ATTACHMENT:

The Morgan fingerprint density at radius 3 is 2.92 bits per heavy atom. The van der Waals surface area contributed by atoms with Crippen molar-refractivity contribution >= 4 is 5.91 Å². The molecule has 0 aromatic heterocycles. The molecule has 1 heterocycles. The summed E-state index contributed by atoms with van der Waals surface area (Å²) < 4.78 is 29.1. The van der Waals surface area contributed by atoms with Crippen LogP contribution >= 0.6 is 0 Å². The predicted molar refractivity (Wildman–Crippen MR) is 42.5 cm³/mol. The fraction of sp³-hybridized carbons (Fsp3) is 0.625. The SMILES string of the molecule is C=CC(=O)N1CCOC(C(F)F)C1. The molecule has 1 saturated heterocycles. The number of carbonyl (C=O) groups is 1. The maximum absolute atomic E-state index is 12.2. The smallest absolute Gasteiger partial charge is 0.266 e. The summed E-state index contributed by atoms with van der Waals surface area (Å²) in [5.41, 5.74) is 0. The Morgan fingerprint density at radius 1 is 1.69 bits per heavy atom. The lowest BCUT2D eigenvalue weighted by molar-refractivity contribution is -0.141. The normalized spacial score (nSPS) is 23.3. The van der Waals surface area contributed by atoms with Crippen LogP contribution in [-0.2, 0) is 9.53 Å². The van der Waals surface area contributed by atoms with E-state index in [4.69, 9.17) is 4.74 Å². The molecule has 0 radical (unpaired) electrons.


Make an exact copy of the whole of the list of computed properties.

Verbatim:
The Morgan fingerprint density at radius 3 is 2.92 bits per heavy atom. The van der Waals surface area contributed by atoms with Crippen molar-refractivity contribution >= 4 is 5.91 Å². The molecule has 0 aromatic heterocycles. The molecule has 1 heterocycles. The summed E-state index contributed by atoms with van der Waals surface area (Å²) < 4.78 is 29.1. The van der Waals surface area contributed by atoms with Crippen LogP contribution >= 0.6 is 0 Å². The predicted molar refractivity (Wildman–Crippen MR) is 42.5 cm³/mol. The fraction of sp³-hybridized carbons (Fsp3) is 0.625. The SMILES string of the molecule is C=CC(=O)N1CCOC(C(F)F)C1. The molecule has 1 saturated heterocycles. The number of carbonyl (C=O) groups is 1. The maximum absolute atomic E-state index is 12.2. The smallest absolute Gasteiger partial charge is 0.266 e. The summed E-state index contributed by atoms with van der Waals surface area (Å²) in [5.41, 5.74) is 0. The Morgan fingerprint density at radius 1 is 1.69 bits per heavy atom. The lowest BCUT2D eigenvalue weighted by molar-refractivity contribution is -0.141. The normalized spacial score (nSPS) is 23.3. The van der Waals surface area contributed by atoms with Crippen LogP contribution in [-0.2, 0) is 9.53 Å². The van der Waals surface area contributed by atoms with E-state index in [4.69, 9.17) is 4.74 Å². The molecule has 0 radical (unpaired) electrons.